“It’s actually fun to me.”
It hasn’t always been fun for some area high school coaches, though. In the past few seasons, there have been a couple of incidents locally in which players tussled with fans. In 2008, two Soddy-Daisy players were ejected for going into the stands to get involved in an altercation between parents. Eight players were kicked off the Hixson basketball team in 2011 for leaving the court during a game against East Hamilton.
“I think basketball is unique in that it’s the closest to the action without separation,” East Hamilton coach Michael Stone said. “As a coach, you don’t really fear it: You talk briefly to the kids and tell them that if there’s a fight, don’t leave the bench. Plus we have the TSSAA, who I think has done a good job of telling officials to remove fans so that there are no personal attacks on players.
“The good thing about high school is that I think fans still see the players as kids, as opposed to in college where they see them as grown men, and it’s more socially acceptable to berate a man than a kid.”
Social media outlets, such as Twitter and Facebook, along with message boards and call-in shows — where most people can speak anonymously and without any sort of reprisal — have increased the level of access to players and coaches. People don’t have to attach their names to what they are saying anymore, and that’s provided a heightened level of boldness and sense of accomplishment when they attract reactions.
So is there a point in which their actions are out of bounds?
“I think that the fans, more and more, are of the opinion that they can say whatever they want without regard and without ramification,” Vanderbilt coach Kevin Stallings said. “At times you can do so anonymously, whether it’s on talk radio or on the Internet, and then you get into a public setting and there may be some carryover.”
Even in a football-driven league like the Southeastern Conference, there still are passionate basketball fan bases. There are also a number of smaller SEC gymnasiums where fans are mere feet away from the athletes, so there’s a great chance that what is being said is easily heard by a player.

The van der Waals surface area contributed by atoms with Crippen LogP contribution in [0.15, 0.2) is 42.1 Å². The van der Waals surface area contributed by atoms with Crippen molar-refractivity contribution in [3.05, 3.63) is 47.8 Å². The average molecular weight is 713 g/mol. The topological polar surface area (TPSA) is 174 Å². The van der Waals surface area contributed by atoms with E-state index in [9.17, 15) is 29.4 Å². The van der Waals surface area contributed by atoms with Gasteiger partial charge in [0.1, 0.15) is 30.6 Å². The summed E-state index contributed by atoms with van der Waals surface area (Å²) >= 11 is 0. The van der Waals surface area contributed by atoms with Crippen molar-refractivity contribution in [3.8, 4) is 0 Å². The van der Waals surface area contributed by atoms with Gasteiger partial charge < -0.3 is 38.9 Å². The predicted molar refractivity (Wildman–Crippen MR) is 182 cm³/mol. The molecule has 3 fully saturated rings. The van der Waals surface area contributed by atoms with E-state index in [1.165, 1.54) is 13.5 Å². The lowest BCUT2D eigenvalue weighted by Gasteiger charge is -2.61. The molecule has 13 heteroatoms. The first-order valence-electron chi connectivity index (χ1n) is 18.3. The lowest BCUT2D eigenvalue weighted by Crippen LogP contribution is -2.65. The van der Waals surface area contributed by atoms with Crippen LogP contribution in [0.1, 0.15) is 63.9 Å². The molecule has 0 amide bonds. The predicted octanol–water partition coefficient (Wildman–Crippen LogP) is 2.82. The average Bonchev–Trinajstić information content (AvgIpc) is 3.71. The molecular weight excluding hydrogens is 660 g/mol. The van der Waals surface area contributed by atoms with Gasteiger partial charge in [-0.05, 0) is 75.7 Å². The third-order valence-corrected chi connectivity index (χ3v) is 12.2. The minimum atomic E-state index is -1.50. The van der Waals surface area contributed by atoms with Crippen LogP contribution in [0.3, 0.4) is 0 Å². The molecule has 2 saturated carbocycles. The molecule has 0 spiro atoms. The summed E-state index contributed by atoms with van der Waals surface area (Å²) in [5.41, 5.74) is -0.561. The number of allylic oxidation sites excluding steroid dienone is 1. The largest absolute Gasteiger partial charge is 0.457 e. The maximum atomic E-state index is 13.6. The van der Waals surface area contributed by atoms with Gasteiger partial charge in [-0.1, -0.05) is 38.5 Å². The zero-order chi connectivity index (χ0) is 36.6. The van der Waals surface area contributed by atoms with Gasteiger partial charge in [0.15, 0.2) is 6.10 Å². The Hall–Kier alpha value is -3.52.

Visiting coaches have to prepare their players for that barrage.
“There is going to be talk at every opposing arena toward your players,” Ole Miss coach Andy Kennedy said. “That comes with the territory, and you have to prepare your guys the best you can. What was unfortunate in the Marcus Smart situation was that he found himself in the stands trying to make a play on the ball, and I think that certainly escalated the situation.”
Tennessee coach Cuonzo Martin said Monday that the message for his team is clear: Be above the people who heckle you. No matter how hard it may be.
“I just think in Marcus’s case it’s unfortunate, because I’ve seen him from afar as a high school player — a very talented player with a lot of energy and a lot of emotion,” Martin said. “It’s sad, but you’ve got to keep moving forward. I’ll tell our guys all the time: You have to be a professional in that situation and walk away. I know you’re 18, 19, 20, 21 years old and you think you’re an adult, but just walk away from that.
“When you’re talking about a professional athlete who gets paid to do that, it’s something different, but I think when you’re talking about an amateur athlete, I think as fans we have to have a little restraint in certain situations, because they are kids.
“Here’s a young man who probably felt like his team wasn’t playing at the level he wanted them to play at, so things happen, and you say things as a young guy, you do things. It doesn’t make him a bad person. It’s just an incident, but again, I do think there is a difference when you’re talking about professional athletes and how you treat and talk to him.”
Staff writers Patrick Brown and David Paschall contributed to this report.
Contact Gene Henley at firstname.lastname@example.org or 423-757-6311. Follow him at twitter.com/genehenleytfp.